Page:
The Use of the Bared-Teeth Display During play fighting in Tonkean Macaques (Macaca tonkeana): Sometimes It Is All About Oneself

Play signals are viewed as important means by which animals inform each other that bites, strikes, and throws that occur during play fighting are indeed playful rather than serious. One such signal is the open mouth play face that is common in primates and many other mammals. Unfortunately, as most play fighting involves biting, it can be ambiguous as to whether any instance of opening the mouth is performed to communicate playful intent or is simply a preparation for biting. In this study, open mouths co-occurring with the bared-teeth display (teeth-baring) in Tonkean macaques were used to assess the context in which facial gestures only relevant for signaling (i.e., teeth-baring is not necessary for biting) are used during play. Two predictions arising from the hypothesis that play signals are used to facilitate playful contact were tested: that the open mouth with teeth-baring should (1) be most frequent preceding contact, and (2) that it should be performed most often when bites are directed at orientations that is visible to the recipient. The data only partially support these predictions. The open mouth with teeth-baring is also frequently used when a monkey withdraws from playful contact. Moreover, it is associated with bites to body targets, such as the rump, that offer little prospect for detection by the recipient; this supports the possibility that play signals may sometimes be emitted not to communicate with the partner but with the performer itself. Thus, play signals serve multiple functions during play fighting. © 2011 American Psychological Association.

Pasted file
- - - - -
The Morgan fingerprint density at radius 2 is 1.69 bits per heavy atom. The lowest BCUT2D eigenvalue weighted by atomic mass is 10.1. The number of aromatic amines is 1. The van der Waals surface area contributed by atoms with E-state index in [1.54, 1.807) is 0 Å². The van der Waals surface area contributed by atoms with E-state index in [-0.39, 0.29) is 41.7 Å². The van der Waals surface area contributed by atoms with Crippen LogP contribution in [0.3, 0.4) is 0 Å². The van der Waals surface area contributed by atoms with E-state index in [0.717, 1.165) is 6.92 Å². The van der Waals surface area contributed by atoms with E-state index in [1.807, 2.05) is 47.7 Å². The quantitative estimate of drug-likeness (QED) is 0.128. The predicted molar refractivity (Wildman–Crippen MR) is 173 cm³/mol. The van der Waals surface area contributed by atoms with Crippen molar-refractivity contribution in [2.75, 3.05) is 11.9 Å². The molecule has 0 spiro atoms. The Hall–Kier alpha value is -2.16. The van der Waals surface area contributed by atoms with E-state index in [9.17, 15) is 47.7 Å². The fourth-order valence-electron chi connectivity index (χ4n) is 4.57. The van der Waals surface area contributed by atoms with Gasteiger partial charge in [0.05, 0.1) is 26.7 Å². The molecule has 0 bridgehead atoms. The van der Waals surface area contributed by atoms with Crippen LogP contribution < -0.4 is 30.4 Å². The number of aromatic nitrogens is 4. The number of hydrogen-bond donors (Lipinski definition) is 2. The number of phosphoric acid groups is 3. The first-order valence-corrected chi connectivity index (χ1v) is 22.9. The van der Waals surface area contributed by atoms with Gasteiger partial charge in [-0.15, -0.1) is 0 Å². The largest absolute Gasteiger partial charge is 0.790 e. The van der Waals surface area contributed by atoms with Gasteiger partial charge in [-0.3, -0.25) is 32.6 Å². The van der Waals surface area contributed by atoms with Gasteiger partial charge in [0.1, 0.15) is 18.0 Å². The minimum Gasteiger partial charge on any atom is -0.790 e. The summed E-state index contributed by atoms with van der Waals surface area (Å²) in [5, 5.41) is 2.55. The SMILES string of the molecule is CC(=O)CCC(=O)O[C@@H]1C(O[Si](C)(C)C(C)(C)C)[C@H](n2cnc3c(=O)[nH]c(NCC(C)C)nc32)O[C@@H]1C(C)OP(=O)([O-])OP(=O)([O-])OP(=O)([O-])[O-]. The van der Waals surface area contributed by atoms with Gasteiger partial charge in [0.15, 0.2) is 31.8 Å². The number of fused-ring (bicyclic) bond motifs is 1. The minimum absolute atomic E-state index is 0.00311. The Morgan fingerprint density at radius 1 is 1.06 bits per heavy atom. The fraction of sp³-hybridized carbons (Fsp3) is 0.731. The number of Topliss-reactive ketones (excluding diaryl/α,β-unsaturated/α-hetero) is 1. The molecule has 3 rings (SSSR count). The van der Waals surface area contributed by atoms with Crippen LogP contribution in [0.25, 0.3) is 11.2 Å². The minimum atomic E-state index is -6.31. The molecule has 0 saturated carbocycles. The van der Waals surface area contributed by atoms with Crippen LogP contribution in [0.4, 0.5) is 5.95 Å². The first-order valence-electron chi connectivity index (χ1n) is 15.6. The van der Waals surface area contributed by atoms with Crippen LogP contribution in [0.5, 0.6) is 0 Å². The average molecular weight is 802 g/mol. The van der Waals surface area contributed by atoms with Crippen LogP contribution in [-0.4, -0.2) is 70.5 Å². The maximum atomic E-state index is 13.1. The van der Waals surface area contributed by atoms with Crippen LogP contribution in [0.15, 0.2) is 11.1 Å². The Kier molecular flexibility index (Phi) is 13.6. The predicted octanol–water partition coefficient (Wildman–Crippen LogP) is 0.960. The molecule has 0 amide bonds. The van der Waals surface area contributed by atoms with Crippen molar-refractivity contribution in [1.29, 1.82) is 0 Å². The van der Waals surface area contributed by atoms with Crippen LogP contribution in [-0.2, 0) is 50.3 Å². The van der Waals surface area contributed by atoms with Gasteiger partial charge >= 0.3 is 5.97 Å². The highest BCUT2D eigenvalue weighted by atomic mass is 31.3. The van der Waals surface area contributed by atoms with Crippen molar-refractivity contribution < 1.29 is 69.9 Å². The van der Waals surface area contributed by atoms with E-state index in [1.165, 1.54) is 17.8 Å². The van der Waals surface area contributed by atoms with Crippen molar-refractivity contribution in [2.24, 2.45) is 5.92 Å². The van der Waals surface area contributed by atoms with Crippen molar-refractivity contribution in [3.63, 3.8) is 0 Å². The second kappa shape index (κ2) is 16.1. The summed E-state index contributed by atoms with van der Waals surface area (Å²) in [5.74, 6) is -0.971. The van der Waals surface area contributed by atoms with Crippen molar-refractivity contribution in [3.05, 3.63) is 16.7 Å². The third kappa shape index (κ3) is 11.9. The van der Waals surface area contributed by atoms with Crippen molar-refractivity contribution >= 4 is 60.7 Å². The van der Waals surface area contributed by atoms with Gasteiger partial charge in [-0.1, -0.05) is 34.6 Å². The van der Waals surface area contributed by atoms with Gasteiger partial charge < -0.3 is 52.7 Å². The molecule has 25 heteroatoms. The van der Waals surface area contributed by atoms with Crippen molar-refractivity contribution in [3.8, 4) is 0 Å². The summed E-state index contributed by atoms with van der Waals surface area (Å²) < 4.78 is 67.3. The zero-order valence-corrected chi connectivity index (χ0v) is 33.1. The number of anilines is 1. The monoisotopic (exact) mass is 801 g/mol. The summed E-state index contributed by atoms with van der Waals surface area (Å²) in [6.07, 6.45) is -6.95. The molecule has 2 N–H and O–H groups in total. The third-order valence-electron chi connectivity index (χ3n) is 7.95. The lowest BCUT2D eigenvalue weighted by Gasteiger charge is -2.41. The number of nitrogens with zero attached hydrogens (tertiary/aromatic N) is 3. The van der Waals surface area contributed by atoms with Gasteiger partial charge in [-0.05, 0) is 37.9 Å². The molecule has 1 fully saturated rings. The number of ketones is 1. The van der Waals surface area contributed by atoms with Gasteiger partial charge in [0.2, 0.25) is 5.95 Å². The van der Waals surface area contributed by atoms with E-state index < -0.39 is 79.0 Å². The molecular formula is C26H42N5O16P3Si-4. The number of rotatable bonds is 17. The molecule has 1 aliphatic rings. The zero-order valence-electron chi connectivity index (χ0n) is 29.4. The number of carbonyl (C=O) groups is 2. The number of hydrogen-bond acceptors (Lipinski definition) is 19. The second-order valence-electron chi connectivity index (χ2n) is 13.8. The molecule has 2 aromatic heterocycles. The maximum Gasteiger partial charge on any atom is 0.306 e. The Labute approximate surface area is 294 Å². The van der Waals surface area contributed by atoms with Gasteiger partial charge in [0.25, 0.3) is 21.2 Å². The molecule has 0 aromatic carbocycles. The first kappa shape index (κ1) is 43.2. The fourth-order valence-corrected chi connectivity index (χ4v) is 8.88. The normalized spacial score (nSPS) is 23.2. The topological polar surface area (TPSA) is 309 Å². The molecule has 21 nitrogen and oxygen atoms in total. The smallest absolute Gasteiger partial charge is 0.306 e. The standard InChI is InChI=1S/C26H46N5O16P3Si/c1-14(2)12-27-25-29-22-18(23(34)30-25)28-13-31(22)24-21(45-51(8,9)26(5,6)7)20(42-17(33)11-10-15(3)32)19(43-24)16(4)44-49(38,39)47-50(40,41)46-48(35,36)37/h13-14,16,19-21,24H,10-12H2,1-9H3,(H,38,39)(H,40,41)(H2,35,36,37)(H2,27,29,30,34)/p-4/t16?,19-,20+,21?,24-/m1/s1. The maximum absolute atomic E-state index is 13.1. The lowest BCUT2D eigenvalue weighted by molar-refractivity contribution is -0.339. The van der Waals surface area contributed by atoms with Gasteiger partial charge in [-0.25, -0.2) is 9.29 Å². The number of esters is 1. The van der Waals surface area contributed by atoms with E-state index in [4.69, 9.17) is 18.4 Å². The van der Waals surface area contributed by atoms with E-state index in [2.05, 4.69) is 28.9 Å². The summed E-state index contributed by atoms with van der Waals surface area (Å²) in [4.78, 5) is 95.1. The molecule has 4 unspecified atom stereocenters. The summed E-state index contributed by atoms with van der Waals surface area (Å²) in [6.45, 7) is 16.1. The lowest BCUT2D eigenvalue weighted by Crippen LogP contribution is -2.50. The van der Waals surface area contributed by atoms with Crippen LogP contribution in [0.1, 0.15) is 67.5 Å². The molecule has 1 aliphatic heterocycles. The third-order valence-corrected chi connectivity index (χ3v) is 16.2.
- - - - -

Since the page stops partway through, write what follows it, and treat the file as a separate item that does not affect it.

Play signals are viewed as important means by which animals inform each other that bites, strikes, and throws that occur during play fighting are indeed playful rather than serious. One such signal is the open mouth play face that is common in primates and many other mammals. Unfortunately, as most play fighting involves biting, it can be ambiguous as to whether any instance of opening the mouth is performed to communicate playful intent or is simply a preparation for biting. In this study, open mouths co-occurring with the bared-teeth display (teeth-baring) in Tonkean macaques were used to assess the context in which facial gestures only relevant for signaling (i.e., teeth-baring is not necessary for biting) are used during play. Two predictions arising from the hypothesis that play signals are used to facilitate playful contact were tested: that the open mouth with teeth-baring should (1) be most frequent preceding contact, and (2) that it should be performed most often when bites are directed at orientations that is visible to the recipient. The data only partially support these predictions. The open mouth with teeth-baring is also frequently used when a monkey withdraws from playful contact. Moreover, it is associated with bites to body targets, such as the rump, that offer little prospect for detection by the recipient; this supports the possibility that play signals may sometimes be emitted not to communicate with the partner but with the performer itself. Thus, play signals serve multiple functions during play fighting. © 2011 American Psychological Association.

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